Coastal Erosion In Louisiana

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Coastal erosion is a growing problem along the Gulf Coast. Louisiana is one of the coastal states most affected by coastal erosion. Ninety percent of wetland loss in the nation occurs in Louisiana, losing 25-35 square miles per year. At that rate, Louisiana will lose 640,000 more acres by 2050. Many factors contribute to this land loss, such as rising sea levels, subsidence, hurricane storm surge, cold fronts, and human interference. Cold fronts and hurricanes can both have detrimental consequences on the coast of Louisiana (Zhang 2004) (Restore or Retreat 2012). This research shows whether cold fronts or hurricanes have a larger effect on coastal erosion. The researcher will describe how historical and current satellite imagery help in determining the changes in the Louisiana coast. Based on previous research, the researcher believes that hurricanes have more of an effect on coastal erosion than cold fronts due to the high winds and storm surge. Louisiana’s coast is considered a “working coast.” This means that it is home to infrastructure such as pipelines, highways, and ports that have great significance to the national economy. Coastal erosion wears away at these industries causing a …show more content…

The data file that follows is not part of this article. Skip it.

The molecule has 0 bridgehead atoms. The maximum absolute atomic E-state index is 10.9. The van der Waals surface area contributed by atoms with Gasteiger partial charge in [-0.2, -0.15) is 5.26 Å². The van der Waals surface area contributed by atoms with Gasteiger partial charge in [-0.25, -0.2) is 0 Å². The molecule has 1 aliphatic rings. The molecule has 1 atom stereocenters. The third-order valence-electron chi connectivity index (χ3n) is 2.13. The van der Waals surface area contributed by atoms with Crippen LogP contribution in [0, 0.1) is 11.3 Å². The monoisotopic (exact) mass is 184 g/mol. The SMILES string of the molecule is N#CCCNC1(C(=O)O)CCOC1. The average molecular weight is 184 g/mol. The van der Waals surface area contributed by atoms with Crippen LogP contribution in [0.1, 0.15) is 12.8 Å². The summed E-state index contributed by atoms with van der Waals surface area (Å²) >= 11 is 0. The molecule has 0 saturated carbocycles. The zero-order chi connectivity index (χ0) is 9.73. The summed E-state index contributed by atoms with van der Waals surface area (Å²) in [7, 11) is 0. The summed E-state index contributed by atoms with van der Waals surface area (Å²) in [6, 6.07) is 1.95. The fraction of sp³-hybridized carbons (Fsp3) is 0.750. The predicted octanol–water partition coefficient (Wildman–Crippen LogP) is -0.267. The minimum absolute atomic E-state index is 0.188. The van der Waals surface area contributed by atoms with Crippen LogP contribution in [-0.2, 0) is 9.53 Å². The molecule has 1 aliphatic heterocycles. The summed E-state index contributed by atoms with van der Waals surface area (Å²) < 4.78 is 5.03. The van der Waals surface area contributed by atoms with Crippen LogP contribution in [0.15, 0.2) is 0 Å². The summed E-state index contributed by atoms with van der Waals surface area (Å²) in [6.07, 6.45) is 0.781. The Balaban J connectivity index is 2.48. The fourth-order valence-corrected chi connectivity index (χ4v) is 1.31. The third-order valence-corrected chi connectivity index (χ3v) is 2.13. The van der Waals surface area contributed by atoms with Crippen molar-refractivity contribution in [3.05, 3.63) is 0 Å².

This is a result from the new levee system. This system prevents the natural ways of sediment re-depositing along the riverbank and wetlands. The levees lead the sediment to deposit off the continental shelf in the Gulf of Mexico. (15) This adds to the loss of wetlands along the coast. Wetlands are important to the economy in more than one way. They serve as homes for fish which fishermen catch then sell and they protect the mainland from getting the full effect of storm surge during a hurricane. “Every 2.7 miles of wetlands absorbs one foot of storm surge” (1.2). Without wetlands and barrier islands working as a barrier, the mainland could experience even more damage during

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